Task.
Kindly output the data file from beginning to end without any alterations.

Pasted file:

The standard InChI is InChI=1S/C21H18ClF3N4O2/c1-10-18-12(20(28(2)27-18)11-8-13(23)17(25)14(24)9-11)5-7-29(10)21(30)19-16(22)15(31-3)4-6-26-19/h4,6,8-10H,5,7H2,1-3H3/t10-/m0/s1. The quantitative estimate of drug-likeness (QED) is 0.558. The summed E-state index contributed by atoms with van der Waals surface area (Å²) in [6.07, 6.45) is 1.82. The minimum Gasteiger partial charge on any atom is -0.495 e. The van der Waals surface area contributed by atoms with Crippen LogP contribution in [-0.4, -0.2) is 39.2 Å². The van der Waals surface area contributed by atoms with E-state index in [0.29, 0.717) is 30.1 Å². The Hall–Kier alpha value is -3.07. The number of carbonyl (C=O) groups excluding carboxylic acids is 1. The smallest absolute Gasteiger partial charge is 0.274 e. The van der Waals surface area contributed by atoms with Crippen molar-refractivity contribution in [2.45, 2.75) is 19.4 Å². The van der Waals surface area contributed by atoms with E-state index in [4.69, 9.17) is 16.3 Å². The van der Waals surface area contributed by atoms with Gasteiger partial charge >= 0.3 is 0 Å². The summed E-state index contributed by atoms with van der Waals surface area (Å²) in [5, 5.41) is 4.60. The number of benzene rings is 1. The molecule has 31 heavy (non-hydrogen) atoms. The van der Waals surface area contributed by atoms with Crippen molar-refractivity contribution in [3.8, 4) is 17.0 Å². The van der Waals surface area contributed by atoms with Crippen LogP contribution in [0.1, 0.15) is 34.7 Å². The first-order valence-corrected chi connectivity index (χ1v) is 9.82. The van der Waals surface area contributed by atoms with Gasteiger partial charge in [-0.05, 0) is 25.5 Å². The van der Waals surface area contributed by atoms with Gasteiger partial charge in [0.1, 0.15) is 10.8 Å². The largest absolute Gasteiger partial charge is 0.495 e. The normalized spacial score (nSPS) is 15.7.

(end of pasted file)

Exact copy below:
The standard InChI is InChI=1S/C21H18ClF3N4O2/c1-10-18-12(20(28(2)27-18)11-8-13(23)17(25)14(24)9-11)5-7-29(10)21(30)19-16(22)15(31-3)4-6-26-19/h4,6,8-10H,5,7H2,1-3H3/t10-/m0/s1. The quantitative estimate of drug-likeness (QED) is 0.558. The summed E-state index contributed by atoms with van der Waals surface area (Å²) in [6.07, 6.45) is 1.82. The minimum Gasteiger partial charge on any atom is -0.495 e. The van der Waals surface area contributed by atoms with Crippen LogP contribution in [-0.4, -0.2) is 39.2 Å². The van der Waals surface area contributed by atoms with E-state index in [0.29, 0.717) is 30.1 Å². The Hall–Kier alpha value is -3.07. The number of carbonyl (C=O) groups excluding carboxylic acids is 1. The smallest absolute Gasteiger partial charge is 0.274 e. The van der Waals surface area contributed by atoms with Crippen molar-refractivity contribution in [2.45, 2.75) is 19.4 Å². The van der Waals surface area contributed by atoms with E-state index in [4.69, 9.17) is 16.3 Å². The van der Waals surface area contributed by atoms with Gasteiger partial charge >= 0.3 is 0 Å². The summed E-state index contributed by atoms with van der Waals surface area (Å²) in [5, 5.41) is 4.60. The number of benzene rings is 1. The molecule has 31 heavy (non-hydrogen) atoms. The van der Waals surface area contributed by atoms with Crippen molar-refractivity contribution in [3.8, 4) is 17.0 Å². The van der Waals surface area contributed by atoms with Crippen LogP contribution in [0.1, 0.15) is 34.7 Å². The first-order valence-corrected chi connectivity index (χ1v) is 9.82. The van der Waals surface area contributed by atoms with Gasteiger partial charge in [-0.05, 0) is 25.5 Å². The van der Waals surface area contributed by atoms with Gasteiger partial charge in [0.1, 0.15) is 10.8 Å². The largest absolute Gasteiger partial charge is 0.495 e. The normalized spacial score (nSPS) is 15.7.